Some of us are starting the semester, if not this week, soon. The good news, at least for me, is that I’m getting back into a routine. The bad news is that all those stressors that I left behind during break are back.
Usually, I can “burn off the crazy” with cardio. But, I admit, I’m less than strict with strength training. Since it doesn’t raise heart rate, it feels like it isn’t as effective. So why, as an academic, should I care about strength training?
Well, let’s start first with mental health effects of strength training. In a systematic review by O’Connor, Herring, and Caravalho (2010) found that there is good evidence that strength/resistance training can help increase our mental as well as physical well-being. Specifically, the authors found that strength training can:
- decrease anxiety
- reduce chronic pain symptoms in people with low back pain, osteoarthritis, or fibromyalgia
- increase cognition
- decrease depression
- reduce chronic fatigue
- increase sleep quality
OK, I’m convinced. There is also some evidence that strength training can help balance and decrease falls in older individuals. It is never too late to start strength training.
I suppose that at this point it is important to define what I mean by strength training. According to this article by ACE, there are several types of strength. I’ll talk about a few. Agile strength is the ability to twist, bend, and lift. Endurance and Explosive strength are the marathon and sprint of strength. How can strength be built?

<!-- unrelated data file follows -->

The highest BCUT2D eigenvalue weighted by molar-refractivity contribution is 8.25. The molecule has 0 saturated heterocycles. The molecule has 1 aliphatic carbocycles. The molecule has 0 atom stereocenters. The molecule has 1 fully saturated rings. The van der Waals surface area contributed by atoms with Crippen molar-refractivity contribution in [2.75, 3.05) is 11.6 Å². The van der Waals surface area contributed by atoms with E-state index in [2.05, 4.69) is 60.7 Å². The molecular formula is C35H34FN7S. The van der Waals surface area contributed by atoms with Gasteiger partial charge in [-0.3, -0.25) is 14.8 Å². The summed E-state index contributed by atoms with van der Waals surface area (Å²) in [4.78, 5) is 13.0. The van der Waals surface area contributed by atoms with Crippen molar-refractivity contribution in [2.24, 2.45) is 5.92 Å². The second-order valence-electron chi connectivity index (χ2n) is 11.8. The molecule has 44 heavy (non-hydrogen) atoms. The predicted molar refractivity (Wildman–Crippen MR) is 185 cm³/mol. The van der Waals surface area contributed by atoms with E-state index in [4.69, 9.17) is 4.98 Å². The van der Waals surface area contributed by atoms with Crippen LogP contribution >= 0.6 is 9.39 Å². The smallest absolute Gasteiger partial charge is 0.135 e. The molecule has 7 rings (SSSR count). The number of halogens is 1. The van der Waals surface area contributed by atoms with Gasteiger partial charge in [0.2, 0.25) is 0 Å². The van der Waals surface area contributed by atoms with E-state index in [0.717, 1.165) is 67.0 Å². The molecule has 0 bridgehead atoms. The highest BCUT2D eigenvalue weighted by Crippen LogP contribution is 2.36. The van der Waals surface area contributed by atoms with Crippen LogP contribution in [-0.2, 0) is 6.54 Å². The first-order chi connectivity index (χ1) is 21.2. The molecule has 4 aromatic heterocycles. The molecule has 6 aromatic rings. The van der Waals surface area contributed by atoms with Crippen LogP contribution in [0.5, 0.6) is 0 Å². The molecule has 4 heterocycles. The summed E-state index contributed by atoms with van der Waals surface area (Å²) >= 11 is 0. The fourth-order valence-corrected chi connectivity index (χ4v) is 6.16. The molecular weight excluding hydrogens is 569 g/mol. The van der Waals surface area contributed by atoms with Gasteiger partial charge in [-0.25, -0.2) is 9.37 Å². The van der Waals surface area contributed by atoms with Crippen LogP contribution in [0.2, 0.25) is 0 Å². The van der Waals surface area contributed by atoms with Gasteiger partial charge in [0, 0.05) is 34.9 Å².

Weights and kettlebells probably come to mind, but other forms of strength training include carrying awkward objects like sandbags, cable machines, bands and tubes, and bodyweight exercises. The most important thing is that there are variety of exercises that work the entire body.
So, how often should I strength train? According to my studies with ACE, it is best to strength train each muscle group twice a week. That can be broken into specific body parts (don’t miss leg day!) or a full-body workout. Some strength workouts are combined with cardio, like Body Pump. Some yoga styles and postures may be considered strength training, too. If you’re looking for more specific exercises, it might be best to consult a certified trainer. But if you want to get a head start, ACE provides and exercise library that might be of use to you.
Here is a beginner strength workout to get you started.
If you have any tips, please leave a comment below. Here’s to a strong Spring 2019 semester!